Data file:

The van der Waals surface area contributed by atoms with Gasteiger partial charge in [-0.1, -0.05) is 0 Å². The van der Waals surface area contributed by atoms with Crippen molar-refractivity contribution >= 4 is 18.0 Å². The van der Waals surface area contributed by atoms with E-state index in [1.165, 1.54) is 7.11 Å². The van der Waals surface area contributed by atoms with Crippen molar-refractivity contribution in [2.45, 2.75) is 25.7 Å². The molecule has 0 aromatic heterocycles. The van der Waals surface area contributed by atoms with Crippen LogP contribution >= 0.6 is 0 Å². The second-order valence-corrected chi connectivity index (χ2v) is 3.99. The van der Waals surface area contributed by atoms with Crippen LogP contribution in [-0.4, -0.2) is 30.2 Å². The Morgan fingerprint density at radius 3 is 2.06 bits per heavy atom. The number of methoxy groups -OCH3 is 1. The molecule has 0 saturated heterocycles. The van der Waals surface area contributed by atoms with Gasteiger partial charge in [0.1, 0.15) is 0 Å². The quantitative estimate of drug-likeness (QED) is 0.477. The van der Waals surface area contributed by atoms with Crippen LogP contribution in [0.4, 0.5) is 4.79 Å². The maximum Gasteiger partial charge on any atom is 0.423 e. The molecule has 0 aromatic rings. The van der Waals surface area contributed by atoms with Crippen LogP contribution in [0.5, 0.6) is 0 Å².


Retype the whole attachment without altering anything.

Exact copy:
The van der Waals surface area contributed by atoms with Gasteiger partial charge in [-0.1, -0.05) is 0 Å². The van der Waals surface area contributed by atoms with Crippen molar-refractivity contribution >= 4 is 18.0 Å². The van der Waals surface area contributed by atoms with E-state index in [1.165, 1.54) is 7.11 Å². The van der Waals surface area contributed by atoms with Crippen molar-refractivity contribution in [2.45, 2.75) is 25.7 Å². The molecule has 0 aromatic heterocycles. The van der Waals surface area contributed by atoms with Crippen LogP contribution >= 0.6 is 0 Å². The second-order valence-corrected chi connectivity index (χ2v) is 3.99. The van der Waals surface area contributed by atoms with Crippen LogP contribution in [-0.4, -0.2) is 30.2 Å². The Morgan fingerprint density at radius 3 is 2.06 bits per heavy atom. The number of methoxy groups -OCH3 is 1. The molecule has 0 saturated heterocycles. The van der Waals surface area contributed by atoms with Gasteiger partial charge in [0.1, 0.15) is 0 Å². The quantitative estimate of drug-likeness (QED) is 0.477. The van der Waals surface area contributed by atoms with Crippen LogP contribution in [0.4, 0.5) is 4.79 Å². The maximum Gasteiger partial charge on any atom is 0.423 e. The molecule has 0 aromatic rings. The van der Waals surface area contributed by atoms with Crippen LogP contribution in [0.5, 0.6) is 0 Å².